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Dickens and the Spirit of the Age$
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Andrew Sanders

Print publication date: 1999

Print ISBN-13: 9780198183549

Published to Oxford Scholarship Online: October 2011

DOI: 10.1093/acprof:oso/9780198183549.001.0001

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PRINTED FROM OXFORD SCHOLARSHIP ONLINE (www.oxfordscholarship.com). (c) Copyright Oxford University Press, 2019. All Rights Reserved. An individual user may print out a PDF of a single chapter of a monograph in OSO for personal use. date: 17 October 2019

The Man from Nowhere

The Man from Nowhere

Chapter:
(p.17) 1 The Man from Nowhere
Source:
Dickens and the Spirit of the Age
Author(s):

Andrew Sanders

Publisher:
Oxford University Press
DOI:10.1093/acprof:oso/9780198183549.003.0002

Dickens struck most of his first readers as someone which blazed on to the early-Victorian literary firmament like a meteor. The ambitious but still tentative writer who signed himself with the pseudonym ‘Boz’ published his first prose ‘sketch’ in the Monthly Magazine in December 1833. Boz's reputation as a comic observer of London life and London whims was firmly established during the two following years with a stream of further ‘sketches’ published in various magazines, journals, and newspapers. In March 1836, two volumes of the stories he had collected together as Sketches by ‘Boz’ Illustrative of every-day life and every-day people, were released. The very blaze of the talent of the young Boz/Dickens was evidently compelling to his new readers who witnessed the writer of the Sketches triumphantly emerging as the author of the phenomenally successful Pickwick Papers. The reputation of Pickwick Papers was to prove long-lasting and memories of the Pickwick phenomenon in the late-1830s were to remain embedded in the popular imagination, both in fact and fiction.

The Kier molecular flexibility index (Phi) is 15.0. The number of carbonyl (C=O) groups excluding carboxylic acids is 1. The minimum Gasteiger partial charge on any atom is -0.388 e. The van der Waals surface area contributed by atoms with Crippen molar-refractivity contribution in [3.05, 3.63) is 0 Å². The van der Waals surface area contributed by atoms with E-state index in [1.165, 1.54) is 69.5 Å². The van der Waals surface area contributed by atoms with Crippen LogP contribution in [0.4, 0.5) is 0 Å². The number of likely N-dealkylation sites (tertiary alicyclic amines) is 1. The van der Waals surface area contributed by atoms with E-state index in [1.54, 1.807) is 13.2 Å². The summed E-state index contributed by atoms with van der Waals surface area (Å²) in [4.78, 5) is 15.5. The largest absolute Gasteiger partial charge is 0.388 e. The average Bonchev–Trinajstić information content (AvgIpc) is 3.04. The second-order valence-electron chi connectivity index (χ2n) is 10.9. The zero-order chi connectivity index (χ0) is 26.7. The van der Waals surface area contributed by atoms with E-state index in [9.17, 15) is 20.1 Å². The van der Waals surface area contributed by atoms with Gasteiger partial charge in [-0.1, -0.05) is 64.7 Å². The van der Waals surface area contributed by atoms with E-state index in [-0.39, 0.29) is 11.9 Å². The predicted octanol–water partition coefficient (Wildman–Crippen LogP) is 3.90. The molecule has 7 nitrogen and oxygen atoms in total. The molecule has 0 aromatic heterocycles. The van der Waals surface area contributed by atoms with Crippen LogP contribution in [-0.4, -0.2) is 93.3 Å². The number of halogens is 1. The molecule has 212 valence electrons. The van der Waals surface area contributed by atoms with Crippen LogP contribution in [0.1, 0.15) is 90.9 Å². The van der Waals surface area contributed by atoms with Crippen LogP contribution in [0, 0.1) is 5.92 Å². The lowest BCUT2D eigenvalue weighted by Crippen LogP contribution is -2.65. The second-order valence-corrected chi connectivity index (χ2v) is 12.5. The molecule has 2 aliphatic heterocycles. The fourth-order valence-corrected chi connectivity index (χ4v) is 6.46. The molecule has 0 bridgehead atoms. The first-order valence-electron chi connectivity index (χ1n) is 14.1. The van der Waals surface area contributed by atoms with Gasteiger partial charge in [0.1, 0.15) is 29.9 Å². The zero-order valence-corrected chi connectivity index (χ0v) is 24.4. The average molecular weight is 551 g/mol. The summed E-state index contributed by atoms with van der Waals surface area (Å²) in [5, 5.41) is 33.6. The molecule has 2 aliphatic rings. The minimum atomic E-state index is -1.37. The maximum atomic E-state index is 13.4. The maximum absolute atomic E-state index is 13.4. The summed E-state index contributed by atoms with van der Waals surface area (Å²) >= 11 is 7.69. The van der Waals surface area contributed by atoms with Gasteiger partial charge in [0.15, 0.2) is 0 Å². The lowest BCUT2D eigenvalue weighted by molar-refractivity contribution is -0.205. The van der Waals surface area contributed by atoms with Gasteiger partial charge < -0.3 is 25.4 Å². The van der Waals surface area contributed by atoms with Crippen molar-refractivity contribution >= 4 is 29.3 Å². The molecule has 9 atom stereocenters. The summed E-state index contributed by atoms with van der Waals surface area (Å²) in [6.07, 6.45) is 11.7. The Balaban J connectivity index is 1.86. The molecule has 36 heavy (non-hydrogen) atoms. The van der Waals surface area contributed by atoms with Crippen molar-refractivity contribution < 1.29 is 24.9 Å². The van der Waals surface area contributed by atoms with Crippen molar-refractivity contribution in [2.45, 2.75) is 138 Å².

Keywords:   Charles Dickens, Boz, sketches, Pickwick Papers, writer

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